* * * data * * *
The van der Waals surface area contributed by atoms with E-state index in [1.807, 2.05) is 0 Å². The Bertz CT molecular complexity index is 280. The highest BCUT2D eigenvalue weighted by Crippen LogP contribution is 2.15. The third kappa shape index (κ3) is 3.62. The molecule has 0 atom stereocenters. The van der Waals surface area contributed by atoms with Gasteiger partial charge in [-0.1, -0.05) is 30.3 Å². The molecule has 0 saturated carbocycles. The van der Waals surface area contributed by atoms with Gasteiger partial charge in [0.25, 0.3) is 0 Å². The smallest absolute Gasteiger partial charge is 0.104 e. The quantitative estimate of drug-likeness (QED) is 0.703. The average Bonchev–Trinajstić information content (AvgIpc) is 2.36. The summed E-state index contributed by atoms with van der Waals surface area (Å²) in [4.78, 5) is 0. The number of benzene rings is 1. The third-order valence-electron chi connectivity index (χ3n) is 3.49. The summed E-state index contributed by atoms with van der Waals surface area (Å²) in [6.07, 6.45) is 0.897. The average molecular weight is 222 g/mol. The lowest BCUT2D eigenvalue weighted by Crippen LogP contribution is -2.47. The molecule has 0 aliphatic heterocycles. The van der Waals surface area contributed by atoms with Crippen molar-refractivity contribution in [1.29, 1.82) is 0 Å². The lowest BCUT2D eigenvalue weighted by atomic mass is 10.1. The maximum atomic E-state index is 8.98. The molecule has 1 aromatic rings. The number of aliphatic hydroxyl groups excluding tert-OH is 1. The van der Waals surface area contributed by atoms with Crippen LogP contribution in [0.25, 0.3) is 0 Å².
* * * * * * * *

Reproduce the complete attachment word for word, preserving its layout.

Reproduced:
The van der Waals surface area contributed by atoms with E-state index in [1.807, 2.05) is 0 Å². The Bertz CT molecular complexity index is 280. The highest BCUT2D eigenvalue weighted by Crippen LogP contribution is 2.15. The third kappa shape index (κ3) is 3.62. The molecule has 0 atom stereocenters. The van der Waals surface area contributed by atoms with Gasteiger partial charge in [-0.1, -0.05) is 30.3 Å². The molecule has 0 saturated carbocycles. The van der Waals surface area contributed by atoms with Gasteiger partial charge in [0.25, 0.3) is 0 Å². The smallest absolute Gasteiger partial charge is 0.104 e. The quantitative estimate of drug-likeness (QED) is 0.703. The average Bonchev–Trinajstić information content (AvgIpc) is 2.36. The summed E-state index contributed by atoms with van der Waals surface area (Å²) in [4.78, 5) is 0. The number of benzene rings is 1. The third-order valence-electron chi connectivity index (χ3n) is 3.49. The summed E-state index contributed by atoms with van der Waals surface area (Å²) in [6.07, 6.45) is 0.897. The average molecular weight is 222 g/mol. The lowest BCUT2D eigenvalue weighted by Crippen LogP contribution is -2.47. The molecule has 0 aliphatic heterocycles. The van der Waals surface area contributed by atoms with Crippen molar-refractivity contribution in [1.29, 1.82) is 0 Å². The lowest BCUT2D eigenvalue weighted by atomic mass is 10.1. The maximum atomic E-state index is 8.98. The molecule has 1 aromatic rings. The number of aliphatic hydroxyl groups excluding tert-OH is 1. The van der Waals surface area contributed by atoms with Crippen LogP contribution in [0.25, 0.3) is 0 Å².